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Today's Opinions

  • Editorial Roundup: Hartnett has terrible environmental record

    The Dallas Morning News

  • Political, market solutions needed to fix health care

    Martin Hickey has been around the quadrangle in healthcare, working in public institutions (Indian Health Service and the VA) and private.
    He’s best known here as former CEO of Lovelace Health Systems, although he worked outside the state for three other companies.
    Now he runs New Mexico Health Connections, a nonprofit health insurance cooperative founded in response to the Affordable Care Act.
    In a talk before New Mexico Press Women last week, Hickey was frank about doctors, hospitals, and the healthcare system.
    “Money has rained down on top of it,” he said, referring to healthcare, and yet outcomes are worse than cheaper systems in other industrial nations. We don’t have real competition between doctors or hospitals, and hospitals are money machines.
    A physician, Hickey said he took his last exam in 1981, but he can still hang out a shingle anywhere. You may like your doctor, but you really don’t know how skilled he or she is because they’re never measured.
    Some healthcare organizations have gotten better at measuring doctors, but the only people who know the results are other doctors, so “you have physicians working with other physicians, and most of the high-cost doctors will get better or leave.” Still, he thinks all doctors should undergo a yearly simulator test.

  • Democracy, money at stake for the state in 2020 census

    Note: This column was first published in the New Mexico Political Report, which can be found at NMPoliticalReport.com.

    Pop quiz.
    Which of the following statements are true?

    -The census is constitutionally required in order to count every person in the U.S.
    -The census determines how much federal money—more than $6 billion—flows into New Mexico’s economy every year.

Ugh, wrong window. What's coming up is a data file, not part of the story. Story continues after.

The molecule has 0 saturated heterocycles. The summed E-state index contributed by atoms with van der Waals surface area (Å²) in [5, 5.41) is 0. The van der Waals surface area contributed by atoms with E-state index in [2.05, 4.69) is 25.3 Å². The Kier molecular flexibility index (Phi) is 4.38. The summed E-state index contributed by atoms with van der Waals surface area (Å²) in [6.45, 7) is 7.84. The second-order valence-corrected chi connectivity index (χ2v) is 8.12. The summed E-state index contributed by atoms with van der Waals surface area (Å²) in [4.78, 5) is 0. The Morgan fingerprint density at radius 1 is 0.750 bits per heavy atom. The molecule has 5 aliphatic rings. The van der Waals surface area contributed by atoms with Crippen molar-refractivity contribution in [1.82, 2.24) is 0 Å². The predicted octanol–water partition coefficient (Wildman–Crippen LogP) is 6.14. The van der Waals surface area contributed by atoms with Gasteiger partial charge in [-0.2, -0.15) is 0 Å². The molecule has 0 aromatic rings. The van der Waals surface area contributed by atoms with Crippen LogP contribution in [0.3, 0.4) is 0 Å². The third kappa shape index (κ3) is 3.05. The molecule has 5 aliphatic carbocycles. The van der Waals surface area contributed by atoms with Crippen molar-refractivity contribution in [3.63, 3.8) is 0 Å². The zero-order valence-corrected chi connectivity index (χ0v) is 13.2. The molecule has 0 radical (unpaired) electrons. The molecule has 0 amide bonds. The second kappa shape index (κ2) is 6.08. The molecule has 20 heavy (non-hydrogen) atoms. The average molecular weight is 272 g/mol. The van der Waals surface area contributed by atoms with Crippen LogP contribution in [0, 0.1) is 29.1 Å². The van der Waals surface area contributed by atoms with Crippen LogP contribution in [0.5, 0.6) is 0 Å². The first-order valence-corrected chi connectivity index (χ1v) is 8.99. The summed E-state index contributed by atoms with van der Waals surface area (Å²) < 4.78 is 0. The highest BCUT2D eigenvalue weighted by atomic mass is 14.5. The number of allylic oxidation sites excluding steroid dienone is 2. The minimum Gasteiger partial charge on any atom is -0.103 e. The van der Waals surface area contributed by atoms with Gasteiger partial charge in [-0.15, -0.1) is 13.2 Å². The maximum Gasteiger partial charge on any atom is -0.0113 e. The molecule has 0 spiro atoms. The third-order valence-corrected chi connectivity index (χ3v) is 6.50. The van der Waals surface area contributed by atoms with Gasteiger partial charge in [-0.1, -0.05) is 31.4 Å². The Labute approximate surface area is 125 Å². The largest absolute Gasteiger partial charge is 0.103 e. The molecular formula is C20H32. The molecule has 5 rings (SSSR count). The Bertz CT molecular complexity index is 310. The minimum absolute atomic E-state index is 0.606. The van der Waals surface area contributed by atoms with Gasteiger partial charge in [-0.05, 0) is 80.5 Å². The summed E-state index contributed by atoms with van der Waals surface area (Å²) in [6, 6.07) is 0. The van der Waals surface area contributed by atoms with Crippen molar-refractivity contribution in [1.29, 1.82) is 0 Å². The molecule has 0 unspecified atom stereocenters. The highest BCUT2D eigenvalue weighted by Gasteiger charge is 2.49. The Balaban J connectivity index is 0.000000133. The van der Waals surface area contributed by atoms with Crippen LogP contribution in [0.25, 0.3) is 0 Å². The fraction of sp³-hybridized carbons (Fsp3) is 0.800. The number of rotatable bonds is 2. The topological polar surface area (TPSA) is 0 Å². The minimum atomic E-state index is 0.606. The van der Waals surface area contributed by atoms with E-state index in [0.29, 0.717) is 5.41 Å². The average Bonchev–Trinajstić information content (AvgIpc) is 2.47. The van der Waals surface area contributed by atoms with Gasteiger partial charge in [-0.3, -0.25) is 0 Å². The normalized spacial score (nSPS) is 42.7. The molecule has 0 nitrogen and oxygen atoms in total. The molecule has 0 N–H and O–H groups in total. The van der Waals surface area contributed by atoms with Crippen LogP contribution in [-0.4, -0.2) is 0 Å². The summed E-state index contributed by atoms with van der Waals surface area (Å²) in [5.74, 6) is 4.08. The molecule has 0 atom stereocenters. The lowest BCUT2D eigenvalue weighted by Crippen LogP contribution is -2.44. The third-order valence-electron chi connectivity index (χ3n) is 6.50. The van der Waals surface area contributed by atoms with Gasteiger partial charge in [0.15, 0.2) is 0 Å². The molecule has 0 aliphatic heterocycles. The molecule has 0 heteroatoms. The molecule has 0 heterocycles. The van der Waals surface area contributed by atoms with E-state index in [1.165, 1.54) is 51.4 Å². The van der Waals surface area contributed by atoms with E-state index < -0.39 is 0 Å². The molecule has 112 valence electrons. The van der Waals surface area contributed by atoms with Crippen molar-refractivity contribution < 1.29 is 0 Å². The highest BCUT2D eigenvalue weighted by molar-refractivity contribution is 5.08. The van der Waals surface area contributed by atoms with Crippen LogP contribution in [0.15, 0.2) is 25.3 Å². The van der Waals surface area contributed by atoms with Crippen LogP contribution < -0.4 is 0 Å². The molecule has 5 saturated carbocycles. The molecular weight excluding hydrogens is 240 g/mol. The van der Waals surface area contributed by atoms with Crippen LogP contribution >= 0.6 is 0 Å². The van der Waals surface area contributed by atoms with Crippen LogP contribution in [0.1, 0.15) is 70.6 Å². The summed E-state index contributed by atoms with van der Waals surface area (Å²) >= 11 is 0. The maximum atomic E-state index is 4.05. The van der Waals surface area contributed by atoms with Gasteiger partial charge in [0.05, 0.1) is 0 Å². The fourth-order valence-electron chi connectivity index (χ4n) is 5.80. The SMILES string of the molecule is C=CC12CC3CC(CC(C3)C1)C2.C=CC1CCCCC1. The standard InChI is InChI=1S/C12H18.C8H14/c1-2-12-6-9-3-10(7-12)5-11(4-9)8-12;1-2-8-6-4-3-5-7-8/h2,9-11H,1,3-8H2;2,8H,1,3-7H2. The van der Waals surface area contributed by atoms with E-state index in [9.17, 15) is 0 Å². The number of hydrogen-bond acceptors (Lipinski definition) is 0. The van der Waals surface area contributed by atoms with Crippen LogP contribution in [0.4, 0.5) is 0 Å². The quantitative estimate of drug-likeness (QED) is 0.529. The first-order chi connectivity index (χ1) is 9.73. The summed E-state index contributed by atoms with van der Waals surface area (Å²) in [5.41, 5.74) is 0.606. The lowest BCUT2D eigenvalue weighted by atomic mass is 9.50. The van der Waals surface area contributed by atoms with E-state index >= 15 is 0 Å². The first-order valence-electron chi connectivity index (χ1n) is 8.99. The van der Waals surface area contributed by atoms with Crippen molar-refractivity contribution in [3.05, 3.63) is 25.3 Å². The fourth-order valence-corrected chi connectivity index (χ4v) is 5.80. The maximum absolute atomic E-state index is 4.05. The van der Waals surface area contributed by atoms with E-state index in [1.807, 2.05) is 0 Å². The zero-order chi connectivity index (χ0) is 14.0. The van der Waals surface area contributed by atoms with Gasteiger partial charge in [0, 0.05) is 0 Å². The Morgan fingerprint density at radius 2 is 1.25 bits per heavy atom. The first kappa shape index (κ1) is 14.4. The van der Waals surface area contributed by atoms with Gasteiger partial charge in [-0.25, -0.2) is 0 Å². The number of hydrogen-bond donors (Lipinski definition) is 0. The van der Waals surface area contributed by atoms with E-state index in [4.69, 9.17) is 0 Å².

-New Mexicans are more at risk of not being counted by the census than are people in most every other state.
    -The census is in jeopardy—and that puts New Mexicans in jeopardy.

  • It’s hard to keep up with all the gross receipts laws

    New Mexico’s gross receipts tax is admittedly confusing, but the state still expects businesses to follow the law and pay what they owe from the sale of property or services.
    In a nutshell, GRT is a substitute for the traditional sales tax that shoppers in other states pay when they make a purchase. In New Mexico, the seller pays the tax on the sales price of a product or service even if the seller doesn’t collect it from the buyer — and even if the buyer lives out of state.
    GRT was intended to widen the tax base by taxing more items at a lower rate than would be typical in states with a sales tax. Over the years, however, cities and counties have responded to reductions in local revenues caused by state-allowed exemptions and deductions by loading on their own assessments.
    The combined tax rate in some towns is now — or is about to go over — 9 percent. Until lawmakers agree on an alternative system, businesses should know how to comply with the status quo.
    GRT applies to the gross receipts of businesses or people who sell property, perform services, lease or license a property or franchise in New Mexico, and sell certain services delivered outside New Mexico when the resulting product is initially used here.

  • Letter: So many people put themselves on the line

    Dear Editor,

  • Letter: Iran deal shouldn’t be scrapped

    Dear Editor,